W3C home > Mailing lists > Public > ietf-http-wg-old@w3.org > May to August 1996

Re: Problems with draft-ietf-http-v11-spec-07

From: Koen Holtman <koen@win.tue.nl>
Date: Thu, 22 Aug 1996 14:06:53 +0200 (MET DST)
Message-Id: <199608221206.OAA18722@wsooti01.win.tue.nl>
To: "Roy T. Fielding" <fielding@liege.ICS.UCI.EDU>
Cc: kweide@tezcat.com, http-wg%cuckoo.hpl.hp.com@hplb.hpl.hp.com, jg@w3.org
X-Mailing-List: <http-wg@cuckoo.hpl.hp.com> archive/latest/1444
Roy T. Fielding:
>>> > A remark regarding 14.1 Accept:
>>> > It's a pity there is a "q=", but not a "mxb=".  An oversight or
>>> > intentional?
>>> The conneg group decided it "wasn't needed" based on the observation
>>> that browsers didn't implement it.
>> There is a way in the latest lynx code to specify it via the .mailcap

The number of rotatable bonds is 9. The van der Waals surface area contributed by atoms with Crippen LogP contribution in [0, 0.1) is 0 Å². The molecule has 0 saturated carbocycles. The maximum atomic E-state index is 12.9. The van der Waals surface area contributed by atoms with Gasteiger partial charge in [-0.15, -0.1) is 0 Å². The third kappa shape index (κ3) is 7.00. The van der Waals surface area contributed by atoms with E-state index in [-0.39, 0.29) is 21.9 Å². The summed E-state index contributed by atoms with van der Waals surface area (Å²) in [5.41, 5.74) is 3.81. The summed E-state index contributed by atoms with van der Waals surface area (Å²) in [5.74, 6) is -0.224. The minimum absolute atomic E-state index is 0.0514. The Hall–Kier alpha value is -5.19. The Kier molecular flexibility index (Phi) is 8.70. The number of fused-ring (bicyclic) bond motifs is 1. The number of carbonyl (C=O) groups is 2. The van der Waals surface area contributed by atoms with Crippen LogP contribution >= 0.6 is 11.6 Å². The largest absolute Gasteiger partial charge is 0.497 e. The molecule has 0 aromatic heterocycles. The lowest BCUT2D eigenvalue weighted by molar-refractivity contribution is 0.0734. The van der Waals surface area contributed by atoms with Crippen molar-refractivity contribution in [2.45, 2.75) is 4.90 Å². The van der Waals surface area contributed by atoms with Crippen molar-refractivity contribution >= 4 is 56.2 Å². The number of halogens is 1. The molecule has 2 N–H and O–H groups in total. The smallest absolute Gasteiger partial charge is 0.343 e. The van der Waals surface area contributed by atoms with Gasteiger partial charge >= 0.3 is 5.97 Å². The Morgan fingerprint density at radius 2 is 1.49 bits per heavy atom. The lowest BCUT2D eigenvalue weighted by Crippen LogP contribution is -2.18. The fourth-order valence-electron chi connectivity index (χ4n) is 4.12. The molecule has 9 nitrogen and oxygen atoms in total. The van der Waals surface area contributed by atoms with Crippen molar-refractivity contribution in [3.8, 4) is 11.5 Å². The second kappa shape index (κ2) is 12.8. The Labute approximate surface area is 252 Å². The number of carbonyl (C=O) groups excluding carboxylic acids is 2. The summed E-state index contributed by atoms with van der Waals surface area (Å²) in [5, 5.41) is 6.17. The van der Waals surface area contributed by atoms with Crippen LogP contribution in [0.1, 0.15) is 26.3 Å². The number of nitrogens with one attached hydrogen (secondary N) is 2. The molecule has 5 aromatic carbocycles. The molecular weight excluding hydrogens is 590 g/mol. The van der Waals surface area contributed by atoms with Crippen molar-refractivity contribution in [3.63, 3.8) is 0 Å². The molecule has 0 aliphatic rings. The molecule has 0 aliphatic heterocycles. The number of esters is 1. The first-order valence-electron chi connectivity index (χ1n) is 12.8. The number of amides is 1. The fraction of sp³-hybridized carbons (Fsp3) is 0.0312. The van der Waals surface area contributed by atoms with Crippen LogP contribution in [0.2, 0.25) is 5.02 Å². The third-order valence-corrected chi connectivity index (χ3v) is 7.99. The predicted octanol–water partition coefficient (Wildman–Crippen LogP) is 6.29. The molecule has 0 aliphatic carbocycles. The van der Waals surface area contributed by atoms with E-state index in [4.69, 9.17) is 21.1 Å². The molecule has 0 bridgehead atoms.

>> file, and I understand that the Apache server can make use of it.
>You should ask Larry if the issue can be reopened and mxb restored.
>I personally feel it was a mistake to remove it, and since we have
>already missed the boat on getting HTTP/1.1 implemented in the most
>recent wave of browsers, we might as well get it right.

If we want to do it *right*, we should not re-introduce mxb, but
introduce an Accept-Length header.  

I did not just remove mxb because it was unused, I removed it because
it was was the kind of unused cruft that brings a protocol much closer
to the point at which no extension is possible anymore because of
interference effects.

Personally, I think people vastly overestimate the good a `don't ever
send me something longer than X bytes' mechanism can do: if this
actually was useful, browsers would have `abort all transfers longer
than X bytes' configuration options by now.

But if we are going to have such a mechanism, we at least need to make
it orthogonal to the other negotiation headers.

> ...Roy T. Fielding

Received on Thursday, 22 August 1996 05:15:22 UTC

This archive was generated by hypermail 2.3.1 : Wednesday, 7 January 2015 14:40:18 UTC